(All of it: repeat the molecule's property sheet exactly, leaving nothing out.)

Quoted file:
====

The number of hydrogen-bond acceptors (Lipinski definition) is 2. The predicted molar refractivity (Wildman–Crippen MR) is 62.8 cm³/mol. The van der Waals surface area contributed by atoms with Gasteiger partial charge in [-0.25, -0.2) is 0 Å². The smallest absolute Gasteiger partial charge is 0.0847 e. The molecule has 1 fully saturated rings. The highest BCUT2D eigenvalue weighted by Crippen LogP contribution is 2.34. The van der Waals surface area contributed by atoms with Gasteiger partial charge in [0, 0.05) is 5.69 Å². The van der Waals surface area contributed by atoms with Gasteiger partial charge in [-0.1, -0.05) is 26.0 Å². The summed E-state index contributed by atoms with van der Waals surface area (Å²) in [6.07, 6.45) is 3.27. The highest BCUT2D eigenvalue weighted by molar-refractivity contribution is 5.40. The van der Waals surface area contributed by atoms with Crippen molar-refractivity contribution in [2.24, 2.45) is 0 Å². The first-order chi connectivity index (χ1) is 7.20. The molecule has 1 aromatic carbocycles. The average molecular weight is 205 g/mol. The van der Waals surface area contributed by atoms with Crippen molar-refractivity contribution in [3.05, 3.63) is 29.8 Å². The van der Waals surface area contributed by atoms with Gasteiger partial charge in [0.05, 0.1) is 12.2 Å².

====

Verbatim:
The number of hydrogen-bond acceptors (Lipinski definition) is 2. The predicted molar refractivity (Wildman–Crippen MR) is 62.8 cm³/mol. The van der Waals surface area contributed by atoms with Gasteiger partial charge in [-0.25, -0.2) is 0 Å². The smallest absolute Gasteiger partial charge is 0.0847 e. The molecule has 1 fully saturated rings. The highest BCUT2D eigenvalue weighted by Crippen LogP contribution is 2.34. The van der Waals surface area contributed by atoms with Gasteiger partial charge in [0, 0.05) is 5.69 Å². The van der Waals surface area contributed by atoms with Gasteiger partial charge in [-0.1, -0.05) is 26.0 Å². The summed E-state index contributed by atoms with van der Waals surface area (Å²) in [6.07, 6.45) is 3.27. The highest BCUT2D eigenvalue weighted by molar-refractivity contribution is 5.40. The van der Waals surface area contributed by atoms with Crippen molar-refractivity contribution in [2.24, 2.45) is 0 Å². The first-order chi connectivity index (χ1) is 7.20. The molecule has 1 aromatic carbocycles. The average molecular weight is 205 g/mol. The van der Waals surface area contributed by atoms with Crippen molar-refractivity contribution in [3.05, 3.63) is 29.8 Å². The van der Waals surface area contributed by atoms with Gasteiger partial charge in [0.05, 0.1) is 12.2 Å².